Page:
Proof the Book Industry Is Just Fine, Thank You

“People of all ages are walking into the bookstore or going onto Amazon and putting [print] books in their virtual/real-life shopping cart.”

We said it as far back as 2013, which we called “the year print wouldn’t die.” At the time, some thought it was wishful thinking, and that we hadn’t seen the entire fallout of e-books and their impact on the publishing industry.

Three years on, that hasn’t happened. Early last year,  e-book sales continued to slump while print book sales jumped. Was it just an aberration? Appears not, according to this year’s latest sales figures.

“Last December, Nielsen BookScan reported that 571 million print books were sold in 2015, a 17 million increase from the year before,” notes Brooke Gladstone of WNYC in a repeat broadcast of On The Media.

“What’s driving those sales of paper books? And what can we expect from the publishing industry this year?” Gladstone asked of her guest Carolyn Kellogg, books editor at the Los Angeles Times.

“E-books have definitely leveled off. They were predicted at one point to be about 50, 60 percent of the market and they seem to have leveled off at around 25 percent,” Kellogg notes.

Some say the good news around print books is due to coloring books and vanity books from YouTube stars. On this point, Kellogg is clear:

“Well, those are two very separate demographics of people who buy books, so we should [be cheering]. Publishing is always driven by a couple of really big hits, and the big hits usually come out of nowhere. So like when Harry Potter first became a big hit, books about boy wizards had not been topping the bestseller list, but then they did. And then there were lots of other books about magic.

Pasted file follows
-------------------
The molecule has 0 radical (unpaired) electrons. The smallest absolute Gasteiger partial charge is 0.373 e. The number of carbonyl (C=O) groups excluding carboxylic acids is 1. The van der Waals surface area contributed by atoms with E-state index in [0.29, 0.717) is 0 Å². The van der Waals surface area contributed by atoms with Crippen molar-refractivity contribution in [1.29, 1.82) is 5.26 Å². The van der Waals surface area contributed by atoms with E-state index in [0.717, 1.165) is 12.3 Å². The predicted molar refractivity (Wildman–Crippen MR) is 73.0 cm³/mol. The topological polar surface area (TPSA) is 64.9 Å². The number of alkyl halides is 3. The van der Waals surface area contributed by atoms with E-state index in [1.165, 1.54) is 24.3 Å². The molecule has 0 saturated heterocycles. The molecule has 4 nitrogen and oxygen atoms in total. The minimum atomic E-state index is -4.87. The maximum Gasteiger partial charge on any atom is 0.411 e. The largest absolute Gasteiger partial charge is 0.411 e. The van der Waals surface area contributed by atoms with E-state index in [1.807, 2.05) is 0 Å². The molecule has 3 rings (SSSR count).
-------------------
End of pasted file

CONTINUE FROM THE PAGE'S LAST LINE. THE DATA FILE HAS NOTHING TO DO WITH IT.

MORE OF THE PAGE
“[And] the people who are buying the YouTube star books are tweens,” Kellogg continues. “It’s interesting because the YouTube stars are people with whom they have a very intimate relationship through a screen. And you wouldn’t think there’s anything else to share in a book, but it’s a way of transporting that experience into a different kind of permanence.”

We’re not saying that e-books are dead; there’s plenty of room for both kinds of reading experiences in the vast sea of written material. The endurance of printed books  crosses generational lines. Millennials prefer printed textbooks, and even tech-savvy teens still prefer print.

“People of all ages are buying [print] books, and they might be buying different books but they’re all walking into the bookstore or going onto Amazon and putting books in their virtual/real-life shopping cart.”

Print books dying? Nope, not happening.